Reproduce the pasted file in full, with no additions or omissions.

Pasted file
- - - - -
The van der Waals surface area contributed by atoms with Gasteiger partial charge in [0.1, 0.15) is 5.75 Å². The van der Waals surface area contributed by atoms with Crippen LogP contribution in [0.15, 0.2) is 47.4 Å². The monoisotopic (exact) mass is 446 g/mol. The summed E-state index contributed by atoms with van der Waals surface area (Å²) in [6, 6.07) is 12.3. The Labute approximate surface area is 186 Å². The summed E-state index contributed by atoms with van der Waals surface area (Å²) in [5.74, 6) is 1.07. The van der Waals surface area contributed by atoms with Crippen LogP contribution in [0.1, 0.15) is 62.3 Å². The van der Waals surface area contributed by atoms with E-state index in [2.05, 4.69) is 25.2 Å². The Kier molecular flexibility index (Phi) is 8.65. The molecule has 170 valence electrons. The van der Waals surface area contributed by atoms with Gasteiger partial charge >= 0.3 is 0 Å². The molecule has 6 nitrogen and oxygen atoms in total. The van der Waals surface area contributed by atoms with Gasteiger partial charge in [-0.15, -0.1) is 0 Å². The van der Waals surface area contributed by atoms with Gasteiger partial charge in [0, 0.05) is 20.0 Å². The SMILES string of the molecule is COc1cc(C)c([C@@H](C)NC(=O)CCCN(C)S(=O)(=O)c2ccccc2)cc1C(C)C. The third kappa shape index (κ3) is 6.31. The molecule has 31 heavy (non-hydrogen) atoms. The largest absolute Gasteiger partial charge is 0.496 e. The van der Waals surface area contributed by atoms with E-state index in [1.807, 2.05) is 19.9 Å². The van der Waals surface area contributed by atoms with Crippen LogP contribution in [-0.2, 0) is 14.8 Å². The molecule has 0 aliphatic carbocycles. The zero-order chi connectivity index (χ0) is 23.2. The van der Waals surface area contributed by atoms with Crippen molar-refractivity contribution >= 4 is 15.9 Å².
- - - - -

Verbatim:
The van der Waals surface area contributed by atoms with Gasteiger partial charge in [0.1, 0.15) is 5.75 Å². The van der Waals surface area contributed by atoms with Crippen LogP contribution in [0.15, 0.2) is 47.4 Å². The monoisotopic (exact) mass is 446 g/mol. The summed E-state index contributed by atoms with van der Waals surface area (Å²) in [6, 6.07) is 12.3. The Labute approximate surface area is 186 Å². The summed E-state index contributed by atoms with van der Waals surface area (Å²) in [5.74, 6) is 1.07. The van der Waals surface area contributed by atoms with Crippen LogP contribution in [0.1, 0.15) is 62.3 Å². The van der Waals surface area contributed by atoms with E-state index in [2.05, 4.69) is 25.2 Å². The Kier molecular flexibility index (Phi) is 8.65. The molecule has 170 valence electrons. The van der Waals surface area contributed by atoms with Gasteiger partial charge >= 0.3 is 0 Å². The molecule has 6 nitrogen and oxygen atoms in total. The van der Waals surface area contributed by atoms with Gasteiger partial charge in [-0.15, -0.1) is 0 Å². The van der Waals surface area contributed by atoms with Gasteiger partial charge in [0, 0.05) is 20.0 Å². The SMILES string of the molecule is COc1cc(C)c([C@@H](C)NC(=O)CCCN(C)S(=O)(=O)c2ccccc2)cc1C(C)C. The third kappa shape index (κ3) is 6.31. The molecule has 31 heavy (non-hydrogen) atoms. The largest absolute Gasteiger partial charge is 0.496 e. The van der Waals surface area contributed by atoms with E-state index in [1.807, 2.05) is 19.9 Å². The van der Waals surface area contributed by atoms with Crippen LogP contribution in [-0.2, 0) is 14.8 Å². The molecule has 0 aliphatic carbocycles. The zero-order chi connectivity index (χ0) is 23.2. The van der Waals surface area contributed by atoms with Crippen molar-refractivity contribution >= 4 is 15.9 Å².